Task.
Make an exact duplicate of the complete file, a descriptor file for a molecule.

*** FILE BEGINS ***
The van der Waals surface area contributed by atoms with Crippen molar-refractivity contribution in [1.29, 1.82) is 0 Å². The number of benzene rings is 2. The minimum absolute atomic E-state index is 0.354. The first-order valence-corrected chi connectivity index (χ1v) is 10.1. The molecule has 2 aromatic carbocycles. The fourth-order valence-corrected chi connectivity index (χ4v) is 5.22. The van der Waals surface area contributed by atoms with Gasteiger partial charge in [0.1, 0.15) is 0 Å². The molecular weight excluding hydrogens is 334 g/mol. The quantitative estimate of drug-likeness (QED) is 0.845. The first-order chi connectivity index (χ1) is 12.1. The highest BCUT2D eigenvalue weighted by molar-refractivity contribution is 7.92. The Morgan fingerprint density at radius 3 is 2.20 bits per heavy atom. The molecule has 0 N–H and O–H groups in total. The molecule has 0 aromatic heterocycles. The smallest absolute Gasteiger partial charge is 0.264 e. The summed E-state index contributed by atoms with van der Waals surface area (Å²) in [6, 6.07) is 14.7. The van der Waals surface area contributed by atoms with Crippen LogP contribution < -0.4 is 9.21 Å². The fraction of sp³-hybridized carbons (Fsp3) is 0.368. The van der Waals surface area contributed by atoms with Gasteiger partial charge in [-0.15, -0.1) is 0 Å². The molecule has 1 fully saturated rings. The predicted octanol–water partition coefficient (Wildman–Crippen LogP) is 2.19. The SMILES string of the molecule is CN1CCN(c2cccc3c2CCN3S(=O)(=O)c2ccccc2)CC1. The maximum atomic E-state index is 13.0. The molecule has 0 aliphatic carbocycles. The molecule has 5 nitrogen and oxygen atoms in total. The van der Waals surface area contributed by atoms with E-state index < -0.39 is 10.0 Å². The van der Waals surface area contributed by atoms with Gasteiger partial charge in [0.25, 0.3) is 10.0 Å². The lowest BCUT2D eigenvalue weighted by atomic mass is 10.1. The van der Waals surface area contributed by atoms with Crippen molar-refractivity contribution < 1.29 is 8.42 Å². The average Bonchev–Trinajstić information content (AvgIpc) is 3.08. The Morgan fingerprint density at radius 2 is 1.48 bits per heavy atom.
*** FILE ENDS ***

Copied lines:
The van der Waals surface area contributed by atoms with Crippen molar-refractivity contribution in [1.29, 1.82) is 0 Å². The number of benzene rings is 2. The minimum absolute atomic E-state index is 0.354. The first-order valence-corrected chi connectivity index (χ1v) is 10.1. The molecule has 2 aromatic carbocycles. The fourth-order valence-corrected chi connectivity index (χ4v) is 5.22. The van der Waals surface area contributed by atoms with Gasteiger partial charge in [0.1, 0.15) is 0 Å². The molecular weight excluding hydrogens is 334 g/mol. The quantitative estimate of drug-likeness (QED) is 0.845. The first-order chi connectivity index (χ1) is 12.1. The highest BCUT2D eigenvalue weighted by molar-refractivity contribution is 7.92. The Morgan fingerprint density at radius 3 is 2.20 bits per heavy atom. The molecule has 0 N–H and O–H groups in total. The molecule has 0 aromatic heterocycles. The smallest absolute Gasteiger partial charge is 0.264 e. The summed E-state index contributed by atoms with van der Waals surface area (Å²) in [6, 6.07) is 14.7. The van der Waals surface area contributed by atoms with Crippen LogP contribution < -0.4 is 9.21 Å². The fraction of sp³-hybridized carbons (Fsp3) is 0.368. The van der Waals surface area contributed by atoms with Gasteiger partial charge in [-0.15, -0.1) is 0 Å². The molecule has 1 fully saturated rings. The predicted octanol–water partition coefficient (Wildman–Crippen LogP) is 2.19. The SMILES string of the molecule is CN1CCN(c2cccc3c2CCN3S(=O)(=O)c2ccccc2)CC1. The maximum atomic E-state index is 13.0. The molecule has 0 aliphatic carbocycles. The molecule has 5 nitrogen and oxygen atoms in total. The van der Waals surface area contributed by atoms with E-state index < -0.39 is 10.0 Å². The van der Waals surface area contributed by atoms with Gasteiger partial charge in [0.25, 0.3) is 10.0 Å². The lowest BCUT2D eigenvalue weighted by atomic mass is 10.1. The van der Waals surface area contributed by atoms with Crippen molar-refractivity contribution < 1.29 is 8.42 Å². The average Bonchev–Trinajstić information content (AvgIpc) is 3.08. The Morgan fingerprint density at radius 2 is 1.48 bits per heavy atom.